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Consider the next code :

#include <iostream>
using namespace std;

class A
{
public:
    virtual int f() {cout <<"A:: f()\n"; return 1;}
    virtual void f(int) {cout <<"A:: f(int)\n";}
    virtual void g() {cout <<"A::g()\n";}
};

class B3 : public A
{
public:
    void f() {cout <<"B3::f ()\n";}
};

int main()
{
    return 0;
}

It produces the following error :

..\main.cpp:17: error: conflicting return type specified for 'virtual void B3::f()'
..\main.cpp:9: error:   overriding 'virtual int A::f()'

but why ? in the worst case I'd think I'd have an Hiding case , but instead I get compilation error regarding A's virtual int f() {cout <<"A:: f()\n"; return 1;}

thanks ,Ronen

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2 Answers 2

up vote 0 down vote accepted

Don't confuse overriding with hiding. You override virtuals.

Your class definition is equivalent to:

class B3 : public A
{
public:
    virtual void f() {cout <<"B3::f ()\n";}
};

Once a function declared virtual, it will remain virtual for all classes deriving from your base class, regardless of whether you explicitly declare it virtual or not. Therefore you are trying to override a virtual function and changing its return type, which is illegal in C++. If the function were not virtual, you would simply be hiding the base class implementation, therefore changing the return type is valid. There would be no ambiguity since the compiler would know where to call the function from and what return type to expect.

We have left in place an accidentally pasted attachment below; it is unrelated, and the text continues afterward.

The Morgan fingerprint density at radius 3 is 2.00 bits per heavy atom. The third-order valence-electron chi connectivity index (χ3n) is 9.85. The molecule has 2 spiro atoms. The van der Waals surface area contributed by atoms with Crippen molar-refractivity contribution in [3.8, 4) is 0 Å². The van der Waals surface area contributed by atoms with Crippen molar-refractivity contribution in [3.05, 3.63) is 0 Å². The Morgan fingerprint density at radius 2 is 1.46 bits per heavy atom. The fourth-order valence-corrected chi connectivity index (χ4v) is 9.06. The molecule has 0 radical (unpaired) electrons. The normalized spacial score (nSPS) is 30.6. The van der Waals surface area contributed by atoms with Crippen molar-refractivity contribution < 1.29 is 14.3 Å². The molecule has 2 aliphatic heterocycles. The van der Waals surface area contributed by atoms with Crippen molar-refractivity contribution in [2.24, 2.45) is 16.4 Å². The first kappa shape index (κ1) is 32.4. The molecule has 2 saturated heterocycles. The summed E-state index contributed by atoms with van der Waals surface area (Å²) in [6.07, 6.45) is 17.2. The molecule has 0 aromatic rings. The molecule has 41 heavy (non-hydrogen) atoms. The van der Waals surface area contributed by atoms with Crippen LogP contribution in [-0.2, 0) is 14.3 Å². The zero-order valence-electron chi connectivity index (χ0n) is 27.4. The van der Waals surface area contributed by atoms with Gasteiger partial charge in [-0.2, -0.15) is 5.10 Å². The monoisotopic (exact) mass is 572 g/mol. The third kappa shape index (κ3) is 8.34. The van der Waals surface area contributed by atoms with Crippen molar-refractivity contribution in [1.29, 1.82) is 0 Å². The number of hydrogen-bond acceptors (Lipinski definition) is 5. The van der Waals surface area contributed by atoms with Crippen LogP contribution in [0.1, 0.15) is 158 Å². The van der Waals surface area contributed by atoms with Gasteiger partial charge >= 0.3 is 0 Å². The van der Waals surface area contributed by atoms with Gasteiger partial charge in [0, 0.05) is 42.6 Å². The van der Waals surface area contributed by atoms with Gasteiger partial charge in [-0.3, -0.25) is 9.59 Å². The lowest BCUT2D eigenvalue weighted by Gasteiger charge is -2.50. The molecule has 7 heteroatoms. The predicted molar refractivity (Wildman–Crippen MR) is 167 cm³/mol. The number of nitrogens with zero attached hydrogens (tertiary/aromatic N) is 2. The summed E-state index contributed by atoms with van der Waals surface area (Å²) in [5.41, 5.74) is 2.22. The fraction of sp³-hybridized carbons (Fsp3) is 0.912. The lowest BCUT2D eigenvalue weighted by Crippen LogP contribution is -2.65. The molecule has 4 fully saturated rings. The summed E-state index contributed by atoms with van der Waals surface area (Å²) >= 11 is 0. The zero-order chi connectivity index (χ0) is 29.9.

However, consider having:

A* a;
....
a->f();

What would a-f() return? a is a pointer to A, but can point to an object of type B3. So it either returns an int or doesn't return anything. See the ambiguity here?

Instead, no polymorphism involved,

A a;
a.f();

will cal f from a, same as b3.f would call f from B3. All in all, overriding base class functions implies keeping the same return type. If you want to create a new function with a different return type, change its signature (either its name or its parameters - or both).

Anyway, you shouldn't even be doing this... Why would you want to have a function with the same name and no parameters return different things? Wouldn't adding a separate function be more readable?

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You'd have hiding if f() would have had a different parameter list, or not declared as virtual on the base class. In the former case, since overloading doesn't cross inheritance borders, A's f would have been hidden. But this is not the case, since you have f() on both classes, which only differ in return value. Return values covariance is the only difference allowed, and since it's not the case (void does not inherit from int), you get the error.

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You don't need a different parameter list to hide base functions. –  Luchian Grigore Sep 1 '11 at 19:40
    
@Luchian, yeah, you can also hide using different constness. Is that what you had in mind? Is there any other way to hide a virtual function? –  eran Sep 1 '11 at 19:53

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